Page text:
To celebrate New York Asia Week in September, Sotheby’s has prepared a series of sales. Important Chinese Art sale was held yesterday, featuring over 280 lots of Chinese ceramics and works of art. Yet, the sale fell short of expectation as a number of high-value lots were unsold. In spite of the strong boost brought by an archaic bronze vessel from the Shang dynasty, which realised the highest price of the sale at US$1.45m, the overall performance was far from satisfactory.
The winning lot of the sale was an archaic bronze ritual vessel, zun, from the late Shang Dynasty. Estimated at US$650,000 - 850,000, the zun is notable for its crisp decoration preserved. Originally used as ritual wine containers, zun is known from the late Erligang period and grew in popularity during the Shang dynasty.
The present zun sparked the interest from both telephone bidders and room bidders, heating up the lukewarm atmosphere at the saleroom. The bidding started at US$450,000 and the price soon went up to US$650,000. The price was further pushed up to US$1.1m after some new room bidders entering the bidding battle.
The auctioneer brought the hammer down at US$1.2m and sold the bronze vessel for US$1.455m, double its low estimate. The winner was a telephone bidder.
A large famille-rose ‘landscape’ vase from the Qianlong period realised the second highest price, US$471,000. The vase features Chinese landscape depicting storied pavilions built on a lake island surrounded by jagged rockwork and trees. The base has an inscription in iron red with a six-character seal mark of Qianlong. The vase is estimated at US$500,000 - 700,000.
The auctioneer opened the bidding at US$250,000 but received several bids only. The vase was hammered down for US$380,000 and sold for US$471,000, below its low estimate. Still, the price was high enough to make it the second top lot of the sale.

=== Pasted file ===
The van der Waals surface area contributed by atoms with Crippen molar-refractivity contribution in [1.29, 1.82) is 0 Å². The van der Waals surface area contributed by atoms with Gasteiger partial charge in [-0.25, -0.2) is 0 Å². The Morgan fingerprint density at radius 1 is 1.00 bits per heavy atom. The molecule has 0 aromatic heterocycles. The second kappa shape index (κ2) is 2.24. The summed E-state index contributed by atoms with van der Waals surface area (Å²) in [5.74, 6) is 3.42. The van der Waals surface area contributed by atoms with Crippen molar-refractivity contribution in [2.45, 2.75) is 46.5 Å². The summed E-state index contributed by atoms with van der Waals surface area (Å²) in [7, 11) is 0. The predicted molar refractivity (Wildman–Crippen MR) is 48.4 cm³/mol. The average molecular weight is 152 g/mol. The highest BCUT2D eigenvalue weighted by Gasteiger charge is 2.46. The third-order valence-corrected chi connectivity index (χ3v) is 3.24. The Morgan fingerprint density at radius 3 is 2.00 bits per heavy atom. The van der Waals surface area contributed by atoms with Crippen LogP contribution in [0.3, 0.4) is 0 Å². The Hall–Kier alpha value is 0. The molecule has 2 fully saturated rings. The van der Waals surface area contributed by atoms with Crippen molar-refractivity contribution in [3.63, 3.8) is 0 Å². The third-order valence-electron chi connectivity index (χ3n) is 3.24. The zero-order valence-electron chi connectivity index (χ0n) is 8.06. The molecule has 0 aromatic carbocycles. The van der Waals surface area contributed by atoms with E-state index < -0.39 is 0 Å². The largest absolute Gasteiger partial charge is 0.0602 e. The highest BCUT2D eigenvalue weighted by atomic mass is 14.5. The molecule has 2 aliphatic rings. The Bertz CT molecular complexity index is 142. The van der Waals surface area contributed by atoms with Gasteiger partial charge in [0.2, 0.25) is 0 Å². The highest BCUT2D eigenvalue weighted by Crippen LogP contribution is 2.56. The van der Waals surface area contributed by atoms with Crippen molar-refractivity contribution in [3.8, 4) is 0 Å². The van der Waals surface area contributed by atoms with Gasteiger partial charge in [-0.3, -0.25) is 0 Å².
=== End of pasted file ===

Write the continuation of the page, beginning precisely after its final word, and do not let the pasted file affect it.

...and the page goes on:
Also ranked in the second place was a ‘mille-fleurs’ bottle vase from the Jiaqing period. Estimated at US$250,000 - 350,000, the vase was previously sold at Christie’s and Sotheby’s in Hong Kong during the 90s. The vase was hammered down for US$380,000 and sold for US$471,000. The mille-fleurs pattern means wan hua dui ('ten thousand flowers piled up') in Chinese. The vase is enamelled with a rich profusion of flowers centering on a large peony bloom.
Of top 15 lots carrying highest value, only four were successfully sold. One of the unsold top lots was a sancai-glazed pottery seated court lady. The figure reflects the cultural, social and political strength of the Tang dynasty; in particular the enjoyment of power, privilege and autonomy of court women. Estimated at US$500,000 - 700,000, the sancai figure was passed and bought-in.
Top three lot
An Archaic Bronze Ritual Vessel (Zun), Shang Dynasty, Yinxu Period
Lot no.: 183
- Nagao Art Museum, Tokyo.
- Japanese Private Collection.
Estimate: US$650,000 - 850,000
Hammer price: US$1,200,000
Price realised: US$1,455,000
A Large and Rare Famille-rose 'landscape' Vase Qianlong Seal Mark and Period
Lot no.: 156
- M.W. Williams Ltd., London, 1970s (by repute).
- Collection of Jaap Nieuwenhuis (b. 1927) (by repute).
Estimate: US$500,000 - 700,000
Hammer price: US$380,000
Price realised: US$471,000
A Fine and Rare 'Mille-Fleurs' Bottle Vase. Jiaqing Seal Mark and Period
Lot no.: 160
- Christie’s Hong Kong, 1st-3rd May 1994, lot 678A.
- Sotheby’s Hong Kong, 5th November 1996, lot 892.
Estimate: US$250,000 - 350,000
Hammer price: US$US$380,000
Price realised: USUS$471,000
Unsold top lot
A Rare and Important Blue and Amber-glazed Pottery Figure of a Court Lady Tang Dynasty
Lot no.: 203
Estimate: US$500,000 - 700,000
Auction house: Sotheby’s New York
Sale: Important Chinese Art
Sale date: 2018/9/12
Lots offered: 280
Sold by lot: 66%
Sale total: US$12,695,375
(All prices realized have included buyer’s premium unless otherwise specified)